Q. So it would be fair to say, Mr. Hooks that when seven or eight Police cars rolled up and you saw Police Officers there, and they announced that they were doing a Search and Seizure Warrant on your house, that you knew they were doing a Search and Seizure Warrant on your house. Is that a fair statement?

A. Yes, ma'am.

Q. And it would be fair to say as well that the door was partially open?

A. Partially cracked.

Q. Partially cracked, partially opened. Would it also be fair to say that the Officers did not use a battering ram or any kind of device to open that door? Is that correct.

A. That's correct.

Q. Would it be fair...

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24 practice notes
  • State v. Andrews, No. 1496, Sept. Term, 2015.
    • United States
    • Court of Special Appeals of Maryland
    • March 30, 2016
    ..."[t]he burden is on the defendant to show standing; it is not on the State to show non-standing." 134 A.3d 353State v. Savage, 170 Md.App. 149, 177, 906 A.2d 1054 (2006). In Savage, however, this Court clarified that standing "[i]s exclusively a threshold question of applicability, concerne......
  • In re Darryl P., No. 2942
    • United States
    • Maryland Court of Special Appeals
    • March 25, 2013
    ...rule, of course, is available only for violations of the federal Fourth Amendment.(Emphasis supplied). See also State v. Savage, 170 Md.App. 149, 198–211, 906 A.2d 1054 (2006); Sun Kin Chan v. State, 78 Md.App. 287, 294–95, 552 A.2d 1351 (1989); In re Special Investigation No. 228, 54 Md.Ap......
  • Parker v. State, No. 37, September Term, 2006.
    • United States
    • Court of Special Appeals of Maryland
    • December 6, 2007
    ...such as a state exclusionary rule as a part of Article 26, serves no deterrent purpose. As Judge Moylan pointed out in State v. Savage, 170 Md. App. 149, 906 A.2d 1054 ". . . Hudson v. Michigan reminds us that the exclusion of evidence is by no means an automatic sanction to be blithely tak......
  • Williams v. State, No. 2117 Sept. Term 2015
    • United States
    • Court of Special Appeals of Maryland
    • December 2, 2016
    ...exclusionary rule has made it applicable only “where its deterrence benefits outweigh its substantial social costs.” State v. Savage , 170 Md.App. 149, 202, 906 A.2d 1054 (2006) (quotation marks and citation omitted). Thus, the exclusionary rule has its limitations, for it is seen as a reme......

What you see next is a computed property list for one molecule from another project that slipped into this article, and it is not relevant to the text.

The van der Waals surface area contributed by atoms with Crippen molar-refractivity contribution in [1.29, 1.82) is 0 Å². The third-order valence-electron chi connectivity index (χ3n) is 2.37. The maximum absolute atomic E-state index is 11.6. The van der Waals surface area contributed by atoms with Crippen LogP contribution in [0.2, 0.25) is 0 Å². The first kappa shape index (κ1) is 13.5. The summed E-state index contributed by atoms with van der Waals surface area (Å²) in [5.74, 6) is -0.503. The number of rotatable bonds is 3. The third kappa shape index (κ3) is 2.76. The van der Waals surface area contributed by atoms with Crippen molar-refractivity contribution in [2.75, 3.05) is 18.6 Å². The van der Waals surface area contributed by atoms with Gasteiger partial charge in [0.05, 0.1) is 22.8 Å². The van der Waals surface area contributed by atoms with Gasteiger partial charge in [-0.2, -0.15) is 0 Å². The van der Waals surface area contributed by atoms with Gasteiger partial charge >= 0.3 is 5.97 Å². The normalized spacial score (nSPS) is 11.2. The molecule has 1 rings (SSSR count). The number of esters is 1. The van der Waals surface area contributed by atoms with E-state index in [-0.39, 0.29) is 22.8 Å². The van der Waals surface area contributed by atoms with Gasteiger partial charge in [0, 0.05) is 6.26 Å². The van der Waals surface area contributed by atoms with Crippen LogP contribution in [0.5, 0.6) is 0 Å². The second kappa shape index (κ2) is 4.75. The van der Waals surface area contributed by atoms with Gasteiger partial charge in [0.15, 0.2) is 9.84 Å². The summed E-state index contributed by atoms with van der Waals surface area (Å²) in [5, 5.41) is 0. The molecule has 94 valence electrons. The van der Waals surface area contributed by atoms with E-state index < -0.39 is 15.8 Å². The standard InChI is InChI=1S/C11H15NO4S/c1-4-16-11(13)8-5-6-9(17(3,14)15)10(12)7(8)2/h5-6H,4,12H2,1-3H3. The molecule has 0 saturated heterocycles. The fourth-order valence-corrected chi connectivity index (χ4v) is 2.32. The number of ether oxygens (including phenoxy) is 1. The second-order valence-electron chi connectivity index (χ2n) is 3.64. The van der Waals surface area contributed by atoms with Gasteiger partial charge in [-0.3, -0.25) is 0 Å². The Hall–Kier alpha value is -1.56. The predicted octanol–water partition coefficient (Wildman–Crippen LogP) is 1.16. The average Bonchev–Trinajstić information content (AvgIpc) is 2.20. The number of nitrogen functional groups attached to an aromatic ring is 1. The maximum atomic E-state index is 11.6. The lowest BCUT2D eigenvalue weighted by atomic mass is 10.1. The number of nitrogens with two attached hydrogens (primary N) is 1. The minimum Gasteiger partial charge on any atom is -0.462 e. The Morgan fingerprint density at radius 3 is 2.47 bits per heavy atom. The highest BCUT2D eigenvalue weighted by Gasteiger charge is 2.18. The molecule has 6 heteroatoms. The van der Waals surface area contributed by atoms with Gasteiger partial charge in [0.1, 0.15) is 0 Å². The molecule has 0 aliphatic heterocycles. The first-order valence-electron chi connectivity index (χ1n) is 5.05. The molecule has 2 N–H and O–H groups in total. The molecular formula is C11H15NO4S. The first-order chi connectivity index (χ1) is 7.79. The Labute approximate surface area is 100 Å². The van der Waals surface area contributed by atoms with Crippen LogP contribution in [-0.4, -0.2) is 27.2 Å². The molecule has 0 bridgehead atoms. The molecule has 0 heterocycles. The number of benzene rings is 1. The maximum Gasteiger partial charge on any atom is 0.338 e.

• Request a trial to view additional results
24 cases
  • State v. Andrews, No. 1496, Sept. Term, 2015.
    • United States
    • Court of Special Appeals of Maryland
    • March 30, 2016
    ..."[t]he burden is on the defendant to show standing; it is not on the State to show non-standing." 134 A.3d 353State v. Savage, 170 Md.App. 149, 177, 906 A.2d 1054 (2006). In Savage, however, this Court clarified that standing "[i]s exclusively a threshold question of applicability, concerne......
  • In re Darryl P., No. 2942
    • United States
    • Maryland Court of Special Appeals
    • March 25, 2013
    ...rule, of course, is available only for violations of the federal Fourth Amendment.(Emphasis supplied). See also State v. Savage, 170 Md.App. 149, 198–211, 906 A.2d 1054 (2006); Sun Kin Chan v. State, 78 Md.App. 287, 294–95, 552 A.2d 1351 (1989); In re Special Investigation No. 228, 54 Md.Ap......
  • Parker v. State, No. 37, September Term, 2006.
    • United States
    • Court of Special Appeals of Maryland
    • December 6, 2007
    ...such as a state exclusionary rule as a part of Article 26, serves no deterrent purpose. As Judge Moylan pointed out in State v. Savage, 170 Md. App. 149, 906 A.2d 1054 ". . . Hudson v. Michigan reminds us that the exclusion of evidence is by no means an automatic sanction to be blithely tak......
  • Williams v. State, No. 2117 Sept. Term 2015
    • United States
    • Court of Special Appeals of Maryland
    • December 2, 2016
    ...exclusionary rule has made it applicable only “where its deterrence benefits outweigh its substantial social costs.” State v. Savage , 170 Md.App. 149, 202, 906 A.2d 1054 (2006) (quotation marks and citation omitted). Thus, the exclusionary rule has its limitations, for it is seen as a reme......
  • Request a trial to view additional results